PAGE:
Despite his many failings, mad dog Dutch was immensely charismatic. Handsome and charming, his misdemeanours – from chicken rustling to sausage filching – were always forgiven by everybody apart from one or two exceptionally cold-hearted gamekeepers. So it was disconcerting when we returned from a pool-side holiday to discover that instead of Dutch reclining on the sofa being fed chocolates, he had literally been put in the doghouse by the pleasant, retired couple who were home-sitting. There was a distinct chill in their greeting. It later transpired that relations between Dutch and the home-sitters had frozen rapidly when he jumped up to inflict his usual extreme form of affection and knocked out the lady’s front tooth.

What to do with the dog when holidays come around remains a thorny issue for most households. The ideal, of course, is for you all – dog, spouse, toddler, teenager, the goldfish – to share a shooting break together. Sporting dukes just throw the dog in an airline-approved carrier, grab the pet passport and head off for their partridge-shoot in Spain. The Duke of Wellington always used to enjoy watching his little cocker (suitably crated) sailing majestically round on the luggage carousel at the end of a shooting trip. Or there is Scotland, with equally good sporting fun for you and your dog and less immigration hassle at the border.

But even in the most organised families, holiday planning is sometimes less than heavenly, and the day inevitably arrives when the dog is not wanted on voyage. What then? Should you pack him off to boarding kennels like Paddington Bear – with a marmalade sandwich and a label reading, “Please look after this labrador” – or should he stay “home alone”, inflicting various injuries on a succession of well-meaning callers with all the enthusiasm of a young Macaulay Culkin?

There are drawbacks to every solution – I know, I’ve tried them all. The first choice for most of us is to dump the dog on the nearest neighbour, friend or relative who will have it, promising vaguely to return the favour one day. With trialling dogs, this isn’t really an option. No one will have them (well, certainly not twice), and you run out of friends rapidly. Indeed, if the dog has reached the highly tuned level of training we have been aiming at in this column, do you really want your neighbour giving it the chance to let off steam chasing newly released pheasant poults? And suppose you are pressed to return the favour next summer, babysitting next door’s little shih tzu (or even their dog)?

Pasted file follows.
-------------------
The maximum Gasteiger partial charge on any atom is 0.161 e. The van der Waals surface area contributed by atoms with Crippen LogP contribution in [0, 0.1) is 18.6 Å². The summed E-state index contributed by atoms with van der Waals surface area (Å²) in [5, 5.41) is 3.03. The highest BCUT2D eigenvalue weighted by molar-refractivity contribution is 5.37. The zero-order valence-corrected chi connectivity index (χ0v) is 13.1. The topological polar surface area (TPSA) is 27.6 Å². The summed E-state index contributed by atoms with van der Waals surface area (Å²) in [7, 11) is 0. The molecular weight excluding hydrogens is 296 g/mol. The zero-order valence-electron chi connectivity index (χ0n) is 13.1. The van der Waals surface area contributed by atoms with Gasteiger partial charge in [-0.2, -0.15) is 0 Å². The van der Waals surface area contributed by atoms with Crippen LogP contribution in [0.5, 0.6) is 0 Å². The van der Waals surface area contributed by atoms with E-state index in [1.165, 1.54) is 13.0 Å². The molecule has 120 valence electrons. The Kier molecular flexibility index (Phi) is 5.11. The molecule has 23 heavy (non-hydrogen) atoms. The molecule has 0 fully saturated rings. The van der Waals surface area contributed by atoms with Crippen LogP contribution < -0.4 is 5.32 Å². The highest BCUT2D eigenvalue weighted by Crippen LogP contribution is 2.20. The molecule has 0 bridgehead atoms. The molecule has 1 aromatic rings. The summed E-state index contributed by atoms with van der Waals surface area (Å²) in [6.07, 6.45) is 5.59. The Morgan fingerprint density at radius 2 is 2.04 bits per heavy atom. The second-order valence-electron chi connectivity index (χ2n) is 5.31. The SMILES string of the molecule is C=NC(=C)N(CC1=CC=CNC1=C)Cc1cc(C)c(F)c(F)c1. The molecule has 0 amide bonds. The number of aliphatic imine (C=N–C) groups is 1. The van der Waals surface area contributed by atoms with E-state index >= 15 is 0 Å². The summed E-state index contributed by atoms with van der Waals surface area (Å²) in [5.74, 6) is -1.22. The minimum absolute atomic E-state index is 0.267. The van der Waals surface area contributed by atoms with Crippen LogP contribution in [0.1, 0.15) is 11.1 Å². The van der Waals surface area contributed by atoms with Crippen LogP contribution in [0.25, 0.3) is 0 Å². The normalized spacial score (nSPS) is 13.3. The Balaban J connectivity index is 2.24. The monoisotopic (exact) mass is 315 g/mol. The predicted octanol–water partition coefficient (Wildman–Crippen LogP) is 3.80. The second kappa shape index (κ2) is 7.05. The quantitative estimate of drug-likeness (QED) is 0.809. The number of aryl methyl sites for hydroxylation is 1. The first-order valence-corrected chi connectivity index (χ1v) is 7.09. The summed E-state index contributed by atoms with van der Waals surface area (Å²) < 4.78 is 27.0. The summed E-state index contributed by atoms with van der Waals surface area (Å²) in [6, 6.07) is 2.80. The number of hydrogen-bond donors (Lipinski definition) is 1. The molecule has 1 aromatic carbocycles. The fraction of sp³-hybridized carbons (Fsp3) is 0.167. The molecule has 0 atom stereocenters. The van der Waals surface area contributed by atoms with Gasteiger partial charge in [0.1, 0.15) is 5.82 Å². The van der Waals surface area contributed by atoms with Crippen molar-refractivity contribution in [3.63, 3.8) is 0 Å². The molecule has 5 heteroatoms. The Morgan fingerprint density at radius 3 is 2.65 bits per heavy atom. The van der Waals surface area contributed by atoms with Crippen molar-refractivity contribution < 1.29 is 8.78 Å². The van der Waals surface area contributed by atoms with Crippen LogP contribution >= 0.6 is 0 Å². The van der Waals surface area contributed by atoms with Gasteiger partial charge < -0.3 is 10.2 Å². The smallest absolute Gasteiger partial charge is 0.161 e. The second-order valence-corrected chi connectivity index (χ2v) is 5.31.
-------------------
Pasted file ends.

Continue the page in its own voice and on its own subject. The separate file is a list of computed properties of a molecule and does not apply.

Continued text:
One of the best ways is to link up with fellow shoot members and put together a rota for each other’s dogs. Avoid gamekeepers though, as they can be surprisingly non-dog orientated, and the late summer months are a particularly busy time in any case.

Another answer for the stay-at-home dog is to employ a live-in professional animal- or house-sitter. Although this option is considerably more expensive, it does have several plus points. If you have a Gerald Durrell-style household with not just dogs but horses, hens, cats and a sprinkling of hamsters, it works out quite cheap per animal. Also, you get the added benefit of having somebody in the house all the time for security. However, this can also be a minus. One year we got home to discover that our ridiculously elaborate gate entry phone had managed to record on the home answerphone (don’t ask) a conversation between the young house-sitter and her tribe of friends, who were trying to gain entry in order to enjoy their planned pool-side cider binge.

There are several reputable and well-established animal- and house-sitters country-wide (see box). To get the best out of them it is important to build a relationship. Give plenty of information about the kind of sitter you need, and remember that the most experienced sitters get booked up early. Animal-sitters vary greatly in their skills. We had one who was a veterinary student and had house-trained our pup by the time we got back from bronzing in the Med. But many are unused to gundogs. You can return to find your dog has been allowed to run riot and has forgotten all his training with only days before the partridge season starts.